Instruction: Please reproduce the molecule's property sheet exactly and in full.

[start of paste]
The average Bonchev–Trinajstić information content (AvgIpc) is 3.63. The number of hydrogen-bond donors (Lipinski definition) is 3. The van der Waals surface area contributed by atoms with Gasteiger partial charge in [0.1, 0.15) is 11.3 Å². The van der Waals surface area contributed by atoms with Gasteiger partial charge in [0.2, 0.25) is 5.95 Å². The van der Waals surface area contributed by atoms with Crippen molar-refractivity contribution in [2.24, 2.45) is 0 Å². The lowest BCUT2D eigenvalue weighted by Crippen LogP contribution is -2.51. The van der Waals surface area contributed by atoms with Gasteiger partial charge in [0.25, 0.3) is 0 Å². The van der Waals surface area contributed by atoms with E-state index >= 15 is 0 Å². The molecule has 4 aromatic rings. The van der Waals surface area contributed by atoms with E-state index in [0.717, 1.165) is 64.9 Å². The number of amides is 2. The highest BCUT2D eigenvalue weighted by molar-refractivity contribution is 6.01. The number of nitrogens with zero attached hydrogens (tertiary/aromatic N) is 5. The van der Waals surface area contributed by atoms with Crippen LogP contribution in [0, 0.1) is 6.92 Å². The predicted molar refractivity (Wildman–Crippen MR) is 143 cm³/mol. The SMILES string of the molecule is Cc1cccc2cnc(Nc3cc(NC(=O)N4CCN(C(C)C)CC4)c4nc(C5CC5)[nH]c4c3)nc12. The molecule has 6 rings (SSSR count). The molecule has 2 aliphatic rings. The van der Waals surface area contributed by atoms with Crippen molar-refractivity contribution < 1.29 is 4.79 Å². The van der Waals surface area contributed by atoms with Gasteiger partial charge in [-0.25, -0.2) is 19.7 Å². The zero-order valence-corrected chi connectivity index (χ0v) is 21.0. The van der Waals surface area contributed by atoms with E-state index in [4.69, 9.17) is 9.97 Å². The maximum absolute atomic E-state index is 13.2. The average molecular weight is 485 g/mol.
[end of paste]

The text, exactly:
The average Bonchev–Trinajstić information content (AvgIpc) is 3.63. The number of hydrogen-bond donors (Lipinski definition) is 3. The van der Waals surface area contributed by atoms with Gasteiger partial charge in [0.1, 0.15) is 11.3 Å². The van der Waals surface area contributed by atoms with Gasteiger partial charge in [0.2, 0.25) is 5.95 Å². The van der Waals surface area contributed by atoms with Crippen molar-refractivity contribution in [2.24, 2.45) is 0 Å². The lowest BCUT2D eigenvalue weighted by Crippen LogP contribution is -2.51. The van der Waals surface area contributed by atoms with Gasteiger partial charge in [0.25, 0.3) is 0 Å². The van der Waals surface area contributed by atoms with E-state index >= 15 is 0 Å². The molecule has 4 aromatic rings. The van der Waals surface area contributed by atoms with E-state index in [0.717, 1.165) is 64.9 Å². The number of amides is 2. The highest BCUT2D eigenvalue weighted by molar-refractivity contribution is 6.01. The number of nitrogens with zero attached hydrogens (tertiary/aromatic N) is 5. The van der Waals surface area contributed by atoms with Crippen LogP contribution in [0, 0.1) is 6.92 Å². The predicted molar refractivity (Wildman–Crippen MR) is 143 cm³/mol. The SMILES string of the molecule is Cc1cccc2cnc(Nc3cc(NC(=O)N4CCN(C(C)C)CC4)c4nc(C5CC5)[nH]c4c3)nc12. The molecule has 6 rings (SSSR count). The molecule has 2 aliphatic rings. The van der Waals surface area contributed by atoms with Crippen molar-refractivity contribution < 1.29 is 4.79 Å². The van der Waals surface area contributed by atoms with Gasteiger partial charge in [-0.25, -0.2) is 19.7 Å². The zero-order valence-corrected chi connectivity index (χ0v) is 21.0. The van der Waals surface area contributed by atoms with E-state index in [4.69, 9.17) is 9.97 Å². The maximum absolute atomic E-state index is 13.2. The average molecular weight is 485 g/mol.